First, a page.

MANILA (Updated, 10:30 a.m.) – Forty-seven people were arrested at checkpoints across the country, as 50,000 policemen began enforcing a five-month ban on carrying firearms in public Sunday.

Philippine National Police (PNP) Deputy Director General for Operations Jefferson Soriano told ANC that the 47 consisted of five PNP personnel, three members of the Armed Forces of the Philippines (AFP), three government officials, and 36 civilians.

The gun ban policy ordered by the Commission on Elections (Comelec) is part of the security preparations for the coming May polls. It is aimed to avoid bloodshed in the buildup to the May elections, said national police spokesman Chief Superintendent Leonardo Espina.

"They (arrested persons) carried their firearms outside their homes and stations without permits, or while they were off-duty and in civilian clothes," Espina said.

National Capital Region Police Office (NCRPO) reported that most of the violators were apprehended in different checkpoints set at strategic places in Metro Manila.

NCRPO Chief Roberto Rosales identified the arrested policemen as Police Officer (PO) 1 Aldrin Almanza and Senior Police Officer (SPO) 1 William Ronquilo, the two others are yet to be identified.

Staff Sergeant Michale Basahan and two others were also found to have violated the gun ban.

Lawyer Tecson John Lim, reportedly the provincial administrator of Quirino province, was also arrested for gun possession.

Also accosted were Ernani Perez, Leopoldo Francisco, Rogel Gutierrez, and Juan Carlos Maglaque, who was carrying an AK-47 replica.

Other three persons arrested in Metro Manila have yet to be identified, said Rosales, adding that they were apprehended at checkpoints manned by police personnel in various areas in Quezon City and Camanava (Caloocan, Malabon, Navotas, and Valenzuela).

PNP Director-General Jesus Verzosa, for his part, said another violator identified as Tony Abalos, a retired soldier, was also arrested in Zamboanga City.

Abalos is a resident of Cabaluay village in Zamboanga City and was caught possessing a caliber .45 pistol and ammunitions. He was subjected to inquest proceeding before the City Prosecutor's Office following his apprehension.

He was nabbed around 1 a.m. Sunday by policemen from the Police Station 5 manning a checkpoint in the village of Divisoria, said Senior Superintendent Edwin De Ocampo, Zamboanga City Police officer-in-charge.

Abalos has license to possess firearms and with corresponding permit-to-carry outside residence, "but he (Abalos) don't have a Comelec (Commission on Elections) gun ban exemption," Verzosa said.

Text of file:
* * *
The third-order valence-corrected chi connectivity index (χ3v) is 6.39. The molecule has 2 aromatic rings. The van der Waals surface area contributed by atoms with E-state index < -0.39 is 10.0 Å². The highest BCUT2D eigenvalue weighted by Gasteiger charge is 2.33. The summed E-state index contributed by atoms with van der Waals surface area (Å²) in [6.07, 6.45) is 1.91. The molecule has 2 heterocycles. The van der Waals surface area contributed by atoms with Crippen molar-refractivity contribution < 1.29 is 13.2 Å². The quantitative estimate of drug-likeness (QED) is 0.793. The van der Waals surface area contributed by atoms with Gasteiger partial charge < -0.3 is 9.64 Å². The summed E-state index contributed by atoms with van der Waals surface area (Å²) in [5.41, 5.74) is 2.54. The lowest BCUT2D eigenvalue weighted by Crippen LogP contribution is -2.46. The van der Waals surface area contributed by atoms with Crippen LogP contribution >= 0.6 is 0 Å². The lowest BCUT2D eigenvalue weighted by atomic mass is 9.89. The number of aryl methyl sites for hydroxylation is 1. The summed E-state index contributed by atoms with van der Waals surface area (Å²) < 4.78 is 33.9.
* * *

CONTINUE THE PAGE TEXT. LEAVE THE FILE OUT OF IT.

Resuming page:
Under the ban ordered by the Comelec, carrying firearms, explosives and other weapons in public will be prohibited from January 10, until June 9. Only policemen and soldiers, who are on duty and in uniform, can bear arms during the ban.

Government employees violating the order face up to six years imprisonment and dismissal from work. Foreigners can be jailed or deported.

With this, Rosales reminded his men deployed at security checkpoints across the country to wear proper uniform with nametags easily seen, saying any violation will result to administrative charges.

"I have already directed the five police district commanders and 37 police station commanders to ensure that their men are strictly following the rules as I will not tolerate any wrongdoing," he said.

The police official has also ordered his men to go after members of other law enforcement agencies, including the AFP, who violate the gun ban.

About 30 election officers are monitoring the checkpoints in Metro Manila alone, while the Armed Forces Command has deployed 166 personnel to augment their police counterparts on Sunday.

The Comelec is hoping that the gun ban implementation would help in minimizing election-related violence in the Philippines.

Comelec Chairman Jose Melo said violence could be reduced since only those people in authority or those who were certified could carry guns.

Under gun ban rules, only members of the AFP, PNP, and other government security agencies are allowed to carry firearms.

Commission on Human Rights (CHR) Chair Leila De Lima, however, reminded those authorized to carry guns to respect the rights of motorists.

She said the rights of all persons stopped at checkpoints should be respected, including their right to privacy and the right to be secure in their persons.

De Lima also asked Rosales to issue clear guidelines on how to implement the "plain view" doctrine regarding checks for firearms, and how to approach and talk to motorists at checkpoints.

She said police personnel should always wear name labels on their uniforms while manning the checkpoints, which should also be clearly identifiable as official checkpoints.

The CHR said both these conditions are required by law, adding that the public can report any violations to its offices or through the commission's hotline at 377-2477.

Gun bans are common practice before elections, but this year police will not issue any exemptions to gun owners due to security concerns sparked by the November 23 Maguindanao massacre, which killed at least 57 people, including 30 journalists. Suspects in the carnage are followers and members of a political clan.

Thus authorities said Sunday that under the new gun ban, politicians, both incumbent and running in the May polls, are not allowed to carry firearms. Only their security escorts are allowed.

Aside from the gun ban, other prohibited acts during the election period include transferring of state workers and suspending elective local officials.

The poll body explained that the purpose of the provision is to avoid the filling up of positions as a manner that may influence the election and its results. (AH/FP/With Bong Garcia/Sunnex)